What am I doing now that practices what I preach? Wife has been maxing out her 401k contributions since she began working, so that helps. We purchased a house that was slightly above our budget but in a stable neighborhood. After five years, we are just starting to break even over our fiscal budget and our property only lost 10% of its value (much better than some people whose property lost 50% or more.) I shop for value, so not everything that we buy is inexpensive, but it is made to last. There are cheaper places than others for various foods, so I shop at several grocers. Both of our cars are paid off. Know what I did with the money saved from paying off our car? Put it against our mortgage. We shop for clothing during sale times at places like the Gap family of stores and have their Visa card so that we accumulate rewards dollars that we use during the next sale (you can count on minimum 25% off sales regularly and often as much as 40% off.) And don't neglect Salvation Army and other thrift stores! Bunny's favorite nightgown is a Cinderella dress that cost $1. Even on sale, most pajama sets cost $15 or more.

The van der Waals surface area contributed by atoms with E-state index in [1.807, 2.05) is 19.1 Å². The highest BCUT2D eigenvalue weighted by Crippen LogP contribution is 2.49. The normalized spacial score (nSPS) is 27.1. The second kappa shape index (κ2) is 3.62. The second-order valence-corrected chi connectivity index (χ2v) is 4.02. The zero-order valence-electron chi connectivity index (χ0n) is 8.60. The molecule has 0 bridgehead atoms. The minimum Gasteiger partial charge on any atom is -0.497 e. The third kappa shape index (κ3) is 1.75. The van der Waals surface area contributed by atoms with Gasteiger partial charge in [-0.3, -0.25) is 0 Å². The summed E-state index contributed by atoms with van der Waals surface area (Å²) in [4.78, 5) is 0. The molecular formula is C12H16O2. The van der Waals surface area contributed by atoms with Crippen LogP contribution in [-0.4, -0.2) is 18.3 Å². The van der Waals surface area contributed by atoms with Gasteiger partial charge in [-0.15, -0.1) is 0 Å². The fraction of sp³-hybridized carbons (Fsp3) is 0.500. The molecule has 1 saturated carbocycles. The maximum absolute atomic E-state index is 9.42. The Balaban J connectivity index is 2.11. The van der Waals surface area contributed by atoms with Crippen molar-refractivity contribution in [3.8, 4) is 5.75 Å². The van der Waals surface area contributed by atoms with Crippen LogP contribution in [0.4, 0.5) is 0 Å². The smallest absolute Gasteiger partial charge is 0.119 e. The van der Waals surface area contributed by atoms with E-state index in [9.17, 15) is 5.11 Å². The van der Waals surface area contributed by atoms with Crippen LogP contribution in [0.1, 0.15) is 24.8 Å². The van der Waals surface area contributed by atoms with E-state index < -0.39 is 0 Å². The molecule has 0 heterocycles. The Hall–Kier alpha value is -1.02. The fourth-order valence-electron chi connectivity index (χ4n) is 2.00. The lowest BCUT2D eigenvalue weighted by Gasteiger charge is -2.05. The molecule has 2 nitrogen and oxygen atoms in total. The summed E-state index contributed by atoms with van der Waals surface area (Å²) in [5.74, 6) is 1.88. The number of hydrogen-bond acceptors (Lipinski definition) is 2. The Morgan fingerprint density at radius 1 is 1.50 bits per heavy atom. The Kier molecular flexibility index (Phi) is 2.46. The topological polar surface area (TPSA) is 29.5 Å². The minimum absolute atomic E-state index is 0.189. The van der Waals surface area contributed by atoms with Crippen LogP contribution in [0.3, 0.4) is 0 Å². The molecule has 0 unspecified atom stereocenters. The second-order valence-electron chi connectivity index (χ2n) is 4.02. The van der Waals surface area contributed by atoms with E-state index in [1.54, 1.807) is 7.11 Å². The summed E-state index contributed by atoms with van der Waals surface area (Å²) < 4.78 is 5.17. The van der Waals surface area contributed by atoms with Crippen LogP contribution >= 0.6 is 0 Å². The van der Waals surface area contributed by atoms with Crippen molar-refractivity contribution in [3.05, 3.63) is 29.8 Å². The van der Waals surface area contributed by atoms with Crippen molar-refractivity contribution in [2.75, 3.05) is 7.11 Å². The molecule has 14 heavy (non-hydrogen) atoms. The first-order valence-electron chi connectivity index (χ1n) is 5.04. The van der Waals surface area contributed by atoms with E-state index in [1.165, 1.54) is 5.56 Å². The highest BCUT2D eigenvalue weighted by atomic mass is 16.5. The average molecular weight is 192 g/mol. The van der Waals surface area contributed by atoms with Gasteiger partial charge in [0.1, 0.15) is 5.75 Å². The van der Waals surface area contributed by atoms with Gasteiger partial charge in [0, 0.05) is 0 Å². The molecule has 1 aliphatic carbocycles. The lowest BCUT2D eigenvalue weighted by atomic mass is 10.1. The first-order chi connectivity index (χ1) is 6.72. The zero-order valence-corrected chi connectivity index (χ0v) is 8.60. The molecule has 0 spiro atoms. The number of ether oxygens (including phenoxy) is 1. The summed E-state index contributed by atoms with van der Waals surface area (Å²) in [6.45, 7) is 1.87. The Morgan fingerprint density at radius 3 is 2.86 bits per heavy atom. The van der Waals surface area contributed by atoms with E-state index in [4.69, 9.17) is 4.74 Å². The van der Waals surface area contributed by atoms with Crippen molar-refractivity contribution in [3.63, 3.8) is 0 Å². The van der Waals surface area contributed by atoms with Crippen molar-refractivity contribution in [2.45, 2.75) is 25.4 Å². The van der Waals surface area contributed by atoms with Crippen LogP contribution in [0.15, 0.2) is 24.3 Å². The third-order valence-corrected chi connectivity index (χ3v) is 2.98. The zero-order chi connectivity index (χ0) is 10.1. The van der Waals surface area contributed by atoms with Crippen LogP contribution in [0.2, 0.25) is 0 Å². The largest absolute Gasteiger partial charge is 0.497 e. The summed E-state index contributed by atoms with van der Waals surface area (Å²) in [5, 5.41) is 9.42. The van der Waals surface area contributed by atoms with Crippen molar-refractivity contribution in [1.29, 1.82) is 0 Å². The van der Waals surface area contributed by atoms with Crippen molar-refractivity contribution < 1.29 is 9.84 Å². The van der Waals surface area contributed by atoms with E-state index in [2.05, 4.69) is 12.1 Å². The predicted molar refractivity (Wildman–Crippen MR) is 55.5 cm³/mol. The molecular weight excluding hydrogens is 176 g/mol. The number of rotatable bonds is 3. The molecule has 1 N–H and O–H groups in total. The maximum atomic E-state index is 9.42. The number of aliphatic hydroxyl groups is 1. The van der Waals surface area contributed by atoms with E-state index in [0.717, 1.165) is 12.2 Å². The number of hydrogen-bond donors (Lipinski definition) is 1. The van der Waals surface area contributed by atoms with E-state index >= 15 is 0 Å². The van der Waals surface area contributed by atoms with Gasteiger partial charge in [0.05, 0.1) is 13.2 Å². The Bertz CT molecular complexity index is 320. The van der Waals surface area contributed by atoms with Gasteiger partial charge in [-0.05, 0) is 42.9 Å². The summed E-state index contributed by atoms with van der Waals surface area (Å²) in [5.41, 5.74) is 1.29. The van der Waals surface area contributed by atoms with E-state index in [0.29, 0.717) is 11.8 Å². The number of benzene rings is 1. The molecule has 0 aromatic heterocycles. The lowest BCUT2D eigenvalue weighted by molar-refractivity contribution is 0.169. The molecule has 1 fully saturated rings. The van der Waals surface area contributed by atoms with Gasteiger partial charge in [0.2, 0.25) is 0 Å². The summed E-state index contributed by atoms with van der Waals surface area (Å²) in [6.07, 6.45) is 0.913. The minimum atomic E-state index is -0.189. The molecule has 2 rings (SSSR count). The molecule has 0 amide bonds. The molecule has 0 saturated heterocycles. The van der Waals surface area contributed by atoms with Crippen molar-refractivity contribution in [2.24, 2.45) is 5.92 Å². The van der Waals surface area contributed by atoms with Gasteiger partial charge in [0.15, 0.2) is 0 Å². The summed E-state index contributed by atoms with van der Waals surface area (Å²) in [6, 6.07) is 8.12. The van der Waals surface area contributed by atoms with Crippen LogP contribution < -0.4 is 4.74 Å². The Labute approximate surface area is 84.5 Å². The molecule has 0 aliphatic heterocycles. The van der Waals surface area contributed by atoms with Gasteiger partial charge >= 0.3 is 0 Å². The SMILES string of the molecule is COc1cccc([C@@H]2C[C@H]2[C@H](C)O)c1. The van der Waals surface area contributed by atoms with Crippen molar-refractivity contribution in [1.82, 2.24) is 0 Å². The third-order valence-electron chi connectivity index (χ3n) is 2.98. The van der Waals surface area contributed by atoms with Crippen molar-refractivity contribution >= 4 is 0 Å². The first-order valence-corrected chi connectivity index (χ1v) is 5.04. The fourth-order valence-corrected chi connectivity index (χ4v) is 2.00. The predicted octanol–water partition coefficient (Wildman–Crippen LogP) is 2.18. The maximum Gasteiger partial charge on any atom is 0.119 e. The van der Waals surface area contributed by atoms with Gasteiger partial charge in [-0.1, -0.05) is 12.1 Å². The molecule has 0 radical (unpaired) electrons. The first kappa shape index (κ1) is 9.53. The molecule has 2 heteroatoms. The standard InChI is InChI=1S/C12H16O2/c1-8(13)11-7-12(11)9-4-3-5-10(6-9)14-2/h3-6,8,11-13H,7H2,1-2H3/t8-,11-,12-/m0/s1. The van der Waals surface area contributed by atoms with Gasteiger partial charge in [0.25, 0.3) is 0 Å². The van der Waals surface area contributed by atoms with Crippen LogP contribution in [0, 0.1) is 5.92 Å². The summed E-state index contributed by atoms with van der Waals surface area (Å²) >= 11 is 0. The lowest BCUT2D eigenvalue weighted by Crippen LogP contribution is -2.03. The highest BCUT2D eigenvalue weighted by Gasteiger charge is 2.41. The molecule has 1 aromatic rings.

How I continue to be stupid: we eat out more than we should, or at least more expensively than we should. I should not play golf and hockey during the summer, but pick one.

What we did not expect: JD does speech and occupational therapy three times per week total. While our insurance is very good, it doesn't cover everything.

How I have improved over time: I created a budget on an Excel spreadsheet and it has evolved over time. I now have enough data over a few years to be able to forecast future spending.

How I plan to improve: I am going to create a new portion of my budget that reflects our wish list. Things like a new car for Wife, landscaping, a special vacation, and home improvements are some of the things that we can quantify and figure out what we can and cannot afford as well as prioritize.

The last word on savings: it allows you to live for today. Now that we've got some money in the bank, we can say, "Fuck it," once in a while. I am thinking about taking the family to a water park over New Year's. We should take that $1,000 and put it against our mortgage. But what if one of us dies in a car wreck? Or gets cancer? Having a few extra bucks will not make you happy, but is does create a certain level of freedom and confidence.

Thursday, November 29, 2012


Me: we're not taking the stroller.
Bunny: we're taking our feet?

Thursday, November 15, 2012

Good when...

I know I'm a good at-home Dad when the preschool Moms text me about what time they need to be somewhere.